Rebecca Thomas | The only constant is change
Author Guest / July 29, 2016

I’ve had more changes in my life in the past few months, than the past several years. Small or large, change can be difficult and wreak havoc on your soul. Small changes can be easily shrugged off. Like after 25 years we decided to switch insurance companies. We had to cut down a huge tree in our yard. Then we switched the providers for our wireless cell phones. Then, (gasp) we disconnected our land line telephone. Obviously, these changes may cause some minor inconvenience, you might have to pay more, or you might save some money, but all in all you get through these changes unscathed. However, when a beloved pet dies, your youngest graduates from high school, and you part ways with a close friend; these changes are a little more difficult to get through without some pain. At the grocery store, I ran into a friend I hadn’t seen in years. We were talking about all the changes in our lives. I was feeling especially melancholy about it and probably had my sad face going when she said, “But you know, I love change.” I must have stared at her for a good five seconds with my mouth…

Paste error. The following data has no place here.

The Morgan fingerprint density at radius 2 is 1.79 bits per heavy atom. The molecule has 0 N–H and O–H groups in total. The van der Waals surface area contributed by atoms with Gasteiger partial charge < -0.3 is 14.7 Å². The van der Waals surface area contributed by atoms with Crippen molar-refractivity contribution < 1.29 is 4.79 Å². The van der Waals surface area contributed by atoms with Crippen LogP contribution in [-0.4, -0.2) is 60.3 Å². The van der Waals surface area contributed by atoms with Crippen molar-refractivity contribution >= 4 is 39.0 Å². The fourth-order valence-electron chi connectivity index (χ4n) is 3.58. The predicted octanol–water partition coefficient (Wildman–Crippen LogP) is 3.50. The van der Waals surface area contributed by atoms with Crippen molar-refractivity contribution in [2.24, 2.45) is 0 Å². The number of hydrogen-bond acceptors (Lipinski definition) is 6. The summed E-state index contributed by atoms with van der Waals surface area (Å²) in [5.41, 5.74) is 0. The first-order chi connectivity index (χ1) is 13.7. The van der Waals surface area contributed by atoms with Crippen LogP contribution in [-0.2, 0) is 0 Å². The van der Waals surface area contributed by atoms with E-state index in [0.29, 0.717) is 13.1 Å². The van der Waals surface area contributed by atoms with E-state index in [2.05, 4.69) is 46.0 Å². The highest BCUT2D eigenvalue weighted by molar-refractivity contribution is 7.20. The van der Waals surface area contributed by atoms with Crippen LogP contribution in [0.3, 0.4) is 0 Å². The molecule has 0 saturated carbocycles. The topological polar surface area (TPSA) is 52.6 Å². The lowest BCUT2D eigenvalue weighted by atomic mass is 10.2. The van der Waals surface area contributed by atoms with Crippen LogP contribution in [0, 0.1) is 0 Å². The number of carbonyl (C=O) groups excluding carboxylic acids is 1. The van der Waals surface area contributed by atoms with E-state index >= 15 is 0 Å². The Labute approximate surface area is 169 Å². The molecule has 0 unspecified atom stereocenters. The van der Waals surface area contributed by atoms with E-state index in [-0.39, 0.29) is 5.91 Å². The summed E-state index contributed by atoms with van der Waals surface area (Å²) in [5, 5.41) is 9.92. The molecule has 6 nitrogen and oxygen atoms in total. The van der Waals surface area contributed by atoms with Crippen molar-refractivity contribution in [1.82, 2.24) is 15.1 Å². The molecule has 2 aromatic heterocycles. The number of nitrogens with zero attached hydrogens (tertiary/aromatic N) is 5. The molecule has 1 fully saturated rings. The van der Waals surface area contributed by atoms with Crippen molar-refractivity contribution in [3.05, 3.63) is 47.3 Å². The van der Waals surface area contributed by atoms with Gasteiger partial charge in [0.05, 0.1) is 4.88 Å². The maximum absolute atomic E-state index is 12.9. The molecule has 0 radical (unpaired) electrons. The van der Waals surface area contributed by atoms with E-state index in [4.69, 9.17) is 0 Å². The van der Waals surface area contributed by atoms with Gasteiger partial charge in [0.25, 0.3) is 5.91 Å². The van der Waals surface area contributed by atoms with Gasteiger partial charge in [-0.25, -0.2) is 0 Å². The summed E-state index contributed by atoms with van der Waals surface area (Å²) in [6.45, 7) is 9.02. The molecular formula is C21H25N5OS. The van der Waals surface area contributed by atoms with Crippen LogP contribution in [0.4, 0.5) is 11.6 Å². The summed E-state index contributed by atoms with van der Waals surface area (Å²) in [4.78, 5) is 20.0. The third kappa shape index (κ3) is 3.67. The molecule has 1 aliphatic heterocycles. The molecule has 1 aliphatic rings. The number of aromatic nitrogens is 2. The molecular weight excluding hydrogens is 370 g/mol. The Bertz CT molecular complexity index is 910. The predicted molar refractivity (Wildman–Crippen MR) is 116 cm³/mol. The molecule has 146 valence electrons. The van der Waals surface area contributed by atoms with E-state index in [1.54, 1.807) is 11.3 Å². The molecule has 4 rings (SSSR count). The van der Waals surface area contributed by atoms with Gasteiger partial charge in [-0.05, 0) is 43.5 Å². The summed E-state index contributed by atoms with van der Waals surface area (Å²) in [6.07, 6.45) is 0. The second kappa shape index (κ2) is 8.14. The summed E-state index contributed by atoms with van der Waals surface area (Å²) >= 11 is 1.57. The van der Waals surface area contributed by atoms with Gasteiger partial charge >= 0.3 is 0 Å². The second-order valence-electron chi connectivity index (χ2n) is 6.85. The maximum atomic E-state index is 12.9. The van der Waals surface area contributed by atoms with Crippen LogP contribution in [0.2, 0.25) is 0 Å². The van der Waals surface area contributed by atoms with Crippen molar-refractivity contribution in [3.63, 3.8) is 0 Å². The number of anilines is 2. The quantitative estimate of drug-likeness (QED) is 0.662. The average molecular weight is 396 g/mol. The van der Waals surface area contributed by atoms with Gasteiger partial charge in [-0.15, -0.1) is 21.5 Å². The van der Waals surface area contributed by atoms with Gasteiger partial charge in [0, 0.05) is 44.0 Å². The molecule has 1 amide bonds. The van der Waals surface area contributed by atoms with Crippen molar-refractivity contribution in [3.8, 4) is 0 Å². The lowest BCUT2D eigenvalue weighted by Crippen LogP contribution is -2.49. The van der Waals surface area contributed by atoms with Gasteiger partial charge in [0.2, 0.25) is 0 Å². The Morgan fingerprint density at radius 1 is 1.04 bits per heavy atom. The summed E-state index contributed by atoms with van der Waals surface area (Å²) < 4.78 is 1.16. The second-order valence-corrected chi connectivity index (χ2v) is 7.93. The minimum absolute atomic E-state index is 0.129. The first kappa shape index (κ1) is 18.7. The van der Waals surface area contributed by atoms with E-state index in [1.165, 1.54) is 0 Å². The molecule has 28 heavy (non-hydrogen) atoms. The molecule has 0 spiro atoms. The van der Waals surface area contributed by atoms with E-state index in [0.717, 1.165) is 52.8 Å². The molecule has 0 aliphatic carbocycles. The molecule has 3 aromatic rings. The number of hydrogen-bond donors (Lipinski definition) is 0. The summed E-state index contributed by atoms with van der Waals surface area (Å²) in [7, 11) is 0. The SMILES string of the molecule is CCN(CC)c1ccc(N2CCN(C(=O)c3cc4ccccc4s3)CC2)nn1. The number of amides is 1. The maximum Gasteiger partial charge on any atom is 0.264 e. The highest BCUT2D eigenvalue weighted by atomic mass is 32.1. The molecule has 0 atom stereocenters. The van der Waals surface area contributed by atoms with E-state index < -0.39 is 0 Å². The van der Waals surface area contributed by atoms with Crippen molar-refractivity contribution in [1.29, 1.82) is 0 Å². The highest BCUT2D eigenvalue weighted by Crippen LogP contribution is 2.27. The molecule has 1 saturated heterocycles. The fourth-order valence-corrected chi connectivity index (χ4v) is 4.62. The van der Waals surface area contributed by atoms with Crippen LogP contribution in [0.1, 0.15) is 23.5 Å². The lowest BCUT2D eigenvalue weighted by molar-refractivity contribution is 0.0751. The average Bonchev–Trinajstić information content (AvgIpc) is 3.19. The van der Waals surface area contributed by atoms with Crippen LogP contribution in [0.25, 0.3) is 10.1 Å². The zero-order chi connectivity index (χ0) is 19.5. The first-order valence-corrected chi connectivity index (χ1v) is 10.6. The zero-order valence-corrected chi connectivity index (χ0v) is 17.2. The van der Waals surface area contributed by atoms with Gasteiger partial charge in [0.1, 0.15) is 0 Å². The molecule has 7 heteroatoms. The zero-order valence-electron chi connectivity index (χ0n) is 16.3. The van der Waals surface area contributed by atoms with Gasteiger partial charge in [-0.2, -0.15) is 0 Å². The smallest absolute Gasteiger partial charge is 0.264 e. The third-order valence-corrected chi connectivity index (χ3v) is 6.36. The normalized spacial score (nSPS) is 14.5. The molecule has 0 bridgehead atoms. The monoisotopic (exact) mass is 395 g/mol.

Kira Archer | The Best Thing Ever (For A Chocoholic)
Author Guest / July 29, 2016

We found this store a few years ago. A surplus store where they sell discounted groceries – cans that are dented, food items that are almost-to-slightly expired, chicken nuggets that aren’t shaped exactly right. We love that place. We are really busy during the week and sometimes being able to pull out a huge bag of chicken strips to fry up really quick is a lifesaver. Plus everything is surplus or slightly irregular so it’s cheap. Cheap is pretty much my favorite thing ever. It’s also a handy place as it’s right across the street from the drive-in. So it’s a great place to stop in for big bags of popcorn and candy. Especially chocolate. I may or may not have a slight chocolate problem. If it’s in the house, I’m going to eat it. Oh, I try not to. But it calls to me…especially when I’m up until the wee hours either working or staring into space and pretending I’m working. My husband once said we should coat really important things in chocolate. That way if they ever get lost I’d be sure to find them. I’m not quite that bad. But…well honestly, probably not far off. So at…